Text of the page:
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Sunday, 25 June, 2000, 08:34 GMT 09:34 UK
Iran forges links with China's Muslims
Kashgar street scene
Kashgar in Xinjiang Province: Ancient links with the Muslim world
The Iranian President Mohammad Khatami has said Tehran wants to expand ties with China's mainly Muslim province of Xinjiang.

Mr Khatami, currently on a five-day visit to China, was speaking during talks with the provincial governor, Ebent Abd al-Rashid, in the Xinjiang capital Urumqi.

The province, home to half of China's 20 million Muslims, is a hotbed of religiously-inspired separatism.

Mr Khatami arrived in Urumqi just 10 days after five Muslim militants were executed there for separatist crimes.

Economic ties

Mr Khatami said Iran was ready to help Xinjiang in the areas of oil and gas, among others.

Xinjiang - China's westernmost province - could "serve as a bridge connecting great China with Central Asia and the Muslim world," he was quoted as saying.

Iran's official news agency Irna said Mr Khatami would meet Muslim scholars and members of the official Islamic Association of Xinjiang.

Chinese officials tend to portray Islam as thriving under communist rule, but Uighurs in Xinjiang - ethnically Turkic Muslims - are in revolt against Chinese rule there.

Afghan connection

While the separatists once drew inspiration from Iran's Islamic revolution, they have more recently turned to militant forms of Sunni Islam propagated by Afghanistan's Taliban.

Most of the aid for the militants comes from Afghanistan, not from Iran.

Mr Khatami, who arrived in China on Thursday, called on Asian civilisations to unite against Western dominance, during a speech to students in Beijing.

Khatami visited Beijing's imperial monuments

He said Asia was a "new focal point of world culture, economics and politics".

But the image Asian countries had of each other was "mainly constructed through the agency of Western principles and information channels".

"Such perspectives need to be reconsidered," he added.

East versus West

He insisted that the cultural, economic and political systems of the world could not be left to the whims of the dominant powers - a clear reference to the US and its Western allies.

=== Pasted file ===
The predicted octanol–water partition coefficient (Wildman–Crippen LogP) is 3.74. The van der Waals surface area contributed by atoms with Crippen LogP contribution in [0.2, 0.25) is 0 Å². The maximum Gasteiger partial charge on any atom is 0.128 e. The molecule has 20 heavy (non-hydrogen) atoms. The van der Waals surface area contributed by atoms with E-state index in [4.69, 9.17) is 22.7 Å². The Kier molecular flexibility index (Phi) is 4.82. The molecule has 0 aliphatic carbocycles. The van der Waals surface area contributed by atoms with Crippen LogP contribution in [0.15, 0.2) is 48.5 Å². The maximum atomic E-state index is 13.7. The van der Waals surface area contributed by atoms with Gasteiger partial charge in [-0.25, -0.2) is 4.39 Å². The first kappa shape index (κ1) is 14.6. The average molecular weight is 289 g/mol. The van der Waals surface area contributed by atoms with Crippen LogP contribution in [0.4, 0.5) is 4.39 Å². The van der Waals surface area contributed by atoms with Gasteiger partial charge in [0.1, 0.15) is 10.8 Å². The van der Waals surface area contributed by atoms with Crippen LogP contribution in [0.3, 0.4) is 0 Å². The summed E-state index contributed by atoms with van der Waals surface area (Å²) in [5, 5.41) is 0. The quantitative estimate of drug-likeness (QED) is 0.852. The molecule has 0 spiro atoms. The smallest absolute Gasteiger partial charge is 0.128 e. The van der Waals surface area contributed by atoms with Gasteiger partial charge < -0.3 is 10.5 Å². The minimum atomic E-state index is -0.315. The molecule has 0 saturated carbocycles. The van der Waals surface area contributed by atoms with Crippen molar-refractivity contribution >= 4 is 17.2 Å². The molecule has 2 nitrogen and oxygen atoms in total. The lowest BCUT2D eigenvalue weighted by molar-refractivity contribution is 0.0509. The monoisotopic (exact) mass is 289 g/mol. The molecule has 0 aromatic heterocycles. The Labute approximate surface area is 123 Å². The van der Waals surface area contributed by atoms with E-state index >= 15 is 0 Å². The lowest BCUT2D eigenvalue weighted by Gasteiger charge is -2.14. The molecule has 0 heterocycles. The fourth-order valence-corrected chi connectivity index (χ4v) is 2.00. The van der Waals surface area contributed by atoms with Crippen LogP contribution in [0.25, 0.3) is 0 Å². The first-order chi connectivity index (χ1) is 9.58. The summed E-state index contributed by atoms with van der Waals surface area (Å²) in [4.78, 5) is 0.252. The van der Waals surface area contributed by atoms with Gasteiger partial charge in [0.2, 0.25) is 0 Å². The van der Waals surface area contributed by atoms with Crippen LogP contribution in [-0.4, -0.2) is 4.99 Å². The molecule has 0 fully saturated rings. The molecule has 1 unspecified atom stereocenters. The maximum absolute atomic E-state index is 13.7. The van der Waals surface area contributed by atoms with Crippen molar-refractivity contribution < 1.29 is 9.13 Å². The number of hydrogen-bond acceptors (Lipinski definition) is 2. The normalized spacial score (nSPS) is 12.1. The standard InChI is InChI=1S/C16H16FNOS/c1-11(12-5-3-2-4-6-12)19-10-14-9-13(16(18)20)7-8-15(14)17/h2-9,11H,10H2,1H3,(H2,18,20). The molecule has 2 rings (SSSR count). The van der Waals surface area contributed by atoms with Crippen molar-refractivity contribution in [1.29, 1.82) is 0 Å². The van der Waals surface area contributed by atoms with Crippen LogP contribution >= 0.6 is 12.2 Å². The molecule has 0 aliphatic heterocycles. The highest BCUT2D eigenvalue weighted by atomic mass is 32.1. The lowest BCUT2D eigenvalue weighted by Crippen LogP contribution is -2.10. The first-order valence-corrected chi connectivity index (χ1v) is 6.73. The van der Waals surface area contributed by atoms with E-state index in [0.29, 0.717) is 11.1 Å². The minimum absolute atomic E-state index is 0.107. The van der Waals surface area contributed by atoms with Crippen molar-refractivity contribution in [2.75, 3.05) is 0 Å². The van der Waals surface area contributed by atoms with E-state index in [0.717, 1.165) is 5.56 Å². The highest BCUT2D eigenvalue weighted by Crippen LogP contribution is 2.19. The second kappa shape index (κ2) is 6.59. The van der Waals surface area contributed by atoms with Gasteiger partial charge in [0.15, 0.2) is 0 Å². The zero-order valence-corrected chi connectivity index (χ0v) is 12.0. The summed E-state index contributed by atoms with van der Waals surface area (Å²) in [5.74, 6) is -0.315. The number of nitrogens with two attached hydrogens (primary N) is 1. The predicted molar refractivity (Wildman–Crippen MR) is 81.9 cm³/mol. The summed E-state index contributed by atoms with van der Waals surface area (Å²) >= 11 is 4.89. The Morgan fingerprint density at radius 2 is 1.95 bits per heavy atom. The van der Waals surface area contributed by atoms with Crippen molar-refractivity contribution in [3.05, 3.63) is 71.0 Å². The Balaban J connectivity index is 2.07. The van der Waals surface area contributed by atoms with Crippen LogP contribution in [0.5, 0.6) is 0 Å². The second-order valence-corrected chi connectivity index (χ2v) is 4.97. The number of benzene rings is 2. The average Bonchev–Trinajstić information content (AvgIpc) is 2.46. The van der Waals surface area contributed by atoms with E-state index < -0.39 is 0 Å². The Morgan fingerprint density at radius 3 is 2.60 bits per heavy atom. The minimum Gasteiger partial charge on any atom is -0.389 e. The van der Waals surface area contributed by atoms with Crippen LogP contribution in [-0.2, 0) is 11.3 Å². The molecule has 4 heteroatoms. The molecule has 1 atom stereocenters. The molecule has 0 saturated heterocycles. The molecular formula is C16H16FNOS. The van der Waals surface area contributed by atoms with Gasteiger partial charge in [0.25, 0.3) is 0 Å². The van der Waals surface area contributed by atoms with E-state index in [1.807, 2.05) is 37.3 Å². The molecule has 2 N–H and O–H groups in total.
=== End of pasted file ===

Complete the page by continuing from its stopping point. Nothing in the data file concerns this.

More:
"In the current process of globalisation, the needs of the under-developed countries should not be overlooked," he said.

Although the 170-strong Iranian delegation includes defence officials, Beijing says the visit has "nothing to do with the issue of military co-operation".

China is a major source of arms for Iran, but both sides insist that will not be on the agenda this time around.

China and Iran have signed a number of co-operation agreements during Mr Khatami's visit.

If all the deals are realised, China could become Iran's biggest trading partner.

According to China, bilateral trade grew to $1.3bn in 1999.


In Beijing, Mr Khatami met government-backed Muslim clerics and prayed at the Ox Street Mosque, a centre of religious life for the city's Muslim community for 1,000 years.

He stopped at a stone with Persian and Chinese inscriptions that commemorated close ties between Persia and China about 600 years ago.

Sunni Islam is traditionally practised in China, in contrast to the Shiite Islam of Iran.

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See also:

23 Jun 00 | Middle East
Country Profile: Iran
16 Jun 00 | Asia-Pacific
China executes five Uighurs
27 May 00 | Middle East
Iran parliament enters new era
29 May 00 | Asia-Pacific
China clampdown on Muslim region
18 Apr 00 | World
Executions decline in 1999
23 Mar 00 | Asia-Pacific
China fury over human rights
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